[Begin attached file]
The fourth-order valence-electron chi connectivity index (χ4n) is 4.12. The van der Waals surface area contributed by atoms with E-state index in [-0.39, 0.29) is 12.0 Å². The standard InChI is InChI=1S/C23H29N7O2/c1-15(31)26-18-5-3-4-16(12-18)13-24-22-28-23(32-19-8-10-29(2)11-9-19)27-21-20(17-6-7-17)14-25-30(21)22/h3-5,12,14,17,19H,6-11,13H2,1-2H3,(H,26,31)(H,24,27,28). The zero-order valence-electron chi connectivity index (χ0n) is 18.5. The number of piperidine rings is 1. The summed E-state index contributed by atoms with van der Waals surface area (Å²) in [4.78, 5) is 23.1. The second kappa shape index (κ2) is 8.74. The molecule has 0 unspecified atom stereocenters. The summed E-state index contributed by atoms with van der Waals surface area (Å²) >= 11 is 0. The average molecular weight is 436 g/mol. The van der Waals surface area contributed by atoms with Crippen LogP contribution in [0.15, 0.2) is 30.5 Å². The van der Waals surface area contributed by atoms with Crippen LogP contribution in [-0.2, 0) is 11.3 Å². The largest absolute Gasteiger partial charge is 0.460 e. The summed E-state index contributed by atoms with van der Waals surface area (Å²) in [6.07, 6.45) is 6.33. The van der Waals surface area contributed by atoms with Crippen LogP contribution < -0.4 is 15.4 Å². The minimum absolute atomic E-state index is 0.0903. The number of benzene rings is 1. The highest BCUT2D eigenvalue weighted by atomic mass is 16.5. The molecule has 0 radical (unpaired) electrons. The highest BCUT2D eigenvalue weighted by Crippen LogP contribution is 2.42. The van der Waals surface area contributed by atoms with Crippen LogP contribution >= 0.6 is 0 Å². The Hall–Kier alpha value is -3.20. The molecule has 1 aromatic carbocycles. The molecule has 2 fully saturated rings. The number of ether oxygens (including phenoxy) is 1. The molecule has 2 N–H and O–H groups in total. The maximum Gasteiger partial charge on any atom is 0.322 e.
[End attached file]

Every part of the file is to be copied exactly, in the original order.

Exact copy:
The fourth-order valence-electron chi connectivity index (χ4n) is 4.12. The van der Waals surface area contributed by atoms with E-state index in [-0.39, 0.29) is 12.0 Å². The standard InChI is InChI=1S/C23H29N7O2/c1-15(31)26-18-5-3-4-16(12-18)13-24-22-28-23(32-19-8-10-29(2)11-9-19)27-21-20(17-6-7-17)14-25-30(21)22/h3-5,12,14,17,19H,6-11,13H2,1-2H3,(H,26,31)(H,24,27,28). The zero-order valence-electron chi connectivity index (χ0n) is 18.5. The number of piperidine rings is 1. The summed E-state index contributed by atoms with van der Waals surface area (Å²) in [4.78, 5) is 23.1. The second kappa shape index (κ2) is 8.74. The molecule has 0 unspecified atom stereocenters. The summed E-state index contributed by atoms with van der Waals surface area (Å²) >= 11 is 0. The average molecular weight is 436 g/mol. The van der Waals surface area contributed by atoms with Crippen LogP contribution in [0.15, 0.2) is 30.5 Å². The van der Waals surface area contributed by atoms with Crippen LogP contribution in [-0.2, 0) is 11.3 Å². The largest absolute Gasteiger partial charge is 0.460 e. The summed E-state index contributed by atoms with van der Waals surface area (Å²) in [6.07, 6.45) is 6.33. The van der Waals surface area contributed by atoms with Crippen LogP contribution < -0.4 is 15.4 Å². The minimum absolute atomic E-state index is 0.0903. The number of benzene rings is 1. The highest BCUT2D eigenvalue weighted by atomic mass is 16.5. The molecule has 0 radical (unpaired) electrons. The highest BCUT2D eigenvalue weighted by Crippen LogP contribution is 2.42. The van der Waals surface area contributed by atoms with Crippen LogP contribution >= 0.6 is 0 Å². The Hall–Kier alpha value is -3.20. The molecule has 1 aromatic carbocycles. The molecule has 2 fully saturated rings. The number of ether oxygens (including phenoxy) is 1. The molecule has 2 N–H and O–H groups in total. The maximum Gasteiger partial charge on any atom is 0.322 e.